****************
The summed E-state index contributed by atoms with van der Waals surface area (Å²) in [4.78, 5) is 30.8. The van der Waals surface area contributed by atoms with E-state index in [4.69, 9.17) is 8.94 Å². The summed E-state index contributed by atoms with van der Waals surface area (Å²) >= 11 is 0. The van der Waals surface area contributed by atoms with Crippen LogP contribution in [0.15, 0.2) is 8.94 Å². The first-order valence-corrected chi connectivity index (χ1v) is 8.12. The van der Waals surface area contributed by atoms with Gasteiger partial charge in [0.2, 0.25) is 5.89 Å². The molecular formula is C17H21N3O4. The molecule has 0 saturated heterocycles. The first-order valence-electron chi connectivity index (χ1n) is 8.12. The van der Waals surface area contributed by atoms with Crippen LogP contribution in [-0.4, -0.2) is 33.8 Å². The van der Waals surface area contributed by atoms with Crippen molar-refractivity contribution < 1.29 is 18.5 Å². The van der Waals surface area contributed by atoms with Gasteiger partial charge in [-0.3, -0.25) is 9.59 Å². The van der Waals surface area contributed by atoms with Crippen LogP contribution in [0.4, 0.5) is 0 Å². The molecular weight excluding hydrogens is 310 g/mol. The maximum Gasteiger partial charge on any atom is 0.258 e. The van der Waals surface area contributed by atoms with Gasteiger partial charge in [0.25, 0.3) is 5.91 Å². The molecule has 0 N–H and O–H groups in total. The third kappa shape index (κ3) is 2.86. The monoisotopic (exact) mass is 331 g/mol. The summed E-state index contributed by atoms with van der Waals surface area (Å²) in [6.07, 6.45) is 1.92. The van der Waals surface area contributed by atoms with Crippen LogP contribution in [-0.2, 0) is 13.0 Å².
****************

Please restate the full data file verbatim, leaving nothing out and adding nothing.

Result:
The summed E-state index contributed by atoms with van der Waals surface area (Å²) in [4.78, 5) is 30.8. The van der Waals surface area contributed by atoms with E-state index in [4.69, 9.17) is 8.94 Å². The summed E-state index contributed by atoms with van der Waals surface area (Å²) >= 11 is 0. The van der Waals surface area contributed by atoms with Crippen LogP contribution in [0.15, 0.2) is 8.94 Å². The first-order valence-corrected chi connectivity index (χ1v) is 8.12. The van der Waals surface area contributed by atoms with Gasteiger partial charge in [0.2, 0.25) is 5.89 Å². The molecular formula is C17H21N3O4. The molecule has 0 saturated heterocycles. The first-order valence-electron chi connectivity index (χ1n) is 8.12. The van der Waals surface area contributed by atoms with Crippen LogP contribution in [-0.4, -0.2) is 33.8 Å². The van der Waals surface area contributed by atoms with Crippen molar-refractivity contribution < 1.29 is 18.5 Å². The van der Waals surface area contributed by atoms with Gasteiger partial charge in [-0.3, -0.25) is 9.59 Å². The van der Waals surface area contributed by atoms with Crippen LogP contribution in [0.4, 0.5) is 0 Å². The molecular weight excluding hydrogens is 310 g/mol. The maximum Gasteiger partial charge on any atom is 0.258 e. The van der Waals surface area contributed by atoms with Gasteiger partial charge in [0.25, 0.3) is 5.91 Å². The molecule has 0 N–H and O–H groups in total. The third kappa shape index (κ3) is 2.86. The monoisotopic (exact) mass is 331 g/mol. The summed E-state index contributed by atoms with van der Waals surface area (Å²) in [6.07, 6.45) is 1.92. The van der Waals surface area contributed by atoms with Crippen LogP contribution in [-0.2, 0) is 13.0 Å².